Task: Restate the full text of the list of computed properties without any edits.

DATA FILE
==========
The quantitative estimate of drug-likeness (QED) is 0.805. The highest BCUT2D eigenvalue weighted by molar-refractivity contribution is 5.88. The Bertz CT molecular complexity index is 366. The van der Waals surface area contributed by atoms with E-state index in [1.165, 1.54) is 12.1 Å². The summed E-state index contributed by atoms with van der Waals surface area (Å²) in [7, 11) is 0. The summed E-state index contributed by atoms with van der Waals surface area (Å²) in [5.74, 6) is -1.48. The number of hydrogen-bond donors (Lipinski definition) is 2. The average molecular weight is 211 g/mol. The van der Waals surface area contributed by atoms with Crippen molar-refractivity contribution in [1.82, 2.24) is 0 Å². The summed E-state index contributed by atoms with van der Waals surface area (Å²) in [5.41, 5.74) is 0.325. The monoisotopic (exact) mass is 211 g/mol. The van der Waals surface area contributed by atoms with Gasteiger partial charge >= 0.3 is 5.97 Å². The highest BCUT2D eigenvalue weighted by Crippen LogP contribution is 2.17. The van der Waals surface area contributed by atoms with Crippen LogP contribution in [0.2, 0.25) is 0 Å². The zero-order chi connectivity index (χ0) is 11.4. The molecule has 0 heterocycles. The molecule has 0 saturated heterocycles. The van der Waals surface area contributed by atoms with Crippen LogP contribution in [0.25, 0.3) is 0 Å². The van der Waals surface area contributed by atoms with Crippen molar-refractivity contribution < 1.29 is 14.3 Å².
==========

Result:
The quantitative estimate of drug-likeness (QED) is 0.805. The highest BCUT2D eigenvalue weighted by molar-refractivity contribution is 5.88. The Bertz CT molecular complexity index is 366. The van der Waals surface area contributed by atoms with E-state index in [1.165, 1.54) is 12.1 Å². The summed E-state index contributed by atoms with van der Waals surface area (Å²) in [7, 11) is 0. The summed E-state index contributed by atoms with van der Waals surface area (Å²) in [5.74, 6) is -1.48. The number of hydrogen-bond donors (Lipinski definition) is 2. The average molecular weight is 211 g/mol. The van der Waals surface area contributed by atoms with Crippen molar-refractivity contribution in [1.82, 2.24) is 0 Å². The summed E-state index contributed by atoms with van der Waals surface area (Å²) in [5.41, 5.74) is 0.325. The monoisotopic (exact) mass is 211 g/mol. The van der Waals surface area contributed by atoms with Gasteiger partial charge >= 0.3 is 5.97 Å². The highest BCUT2D eigenvalue weighted by Crippen LogP contribution is 2.17. The van der Waals surface area contributed by atoms with Crippen LogP contribution in [0.2, 0.25) is 0 Å². The zero-order chi connectivity index (χ0) is 11.4. The molecule has 0 heterocycles. The molecule has 0 saturated heterocycles. The van der Waals surface area contributed by atoms with Crippen LogP contribution in [0.25, 0.3) is 0 Å². The van der Waals surface area contributed by atoms with Crippen molar-refractivity contribution < 1.29 is 14.3 Å².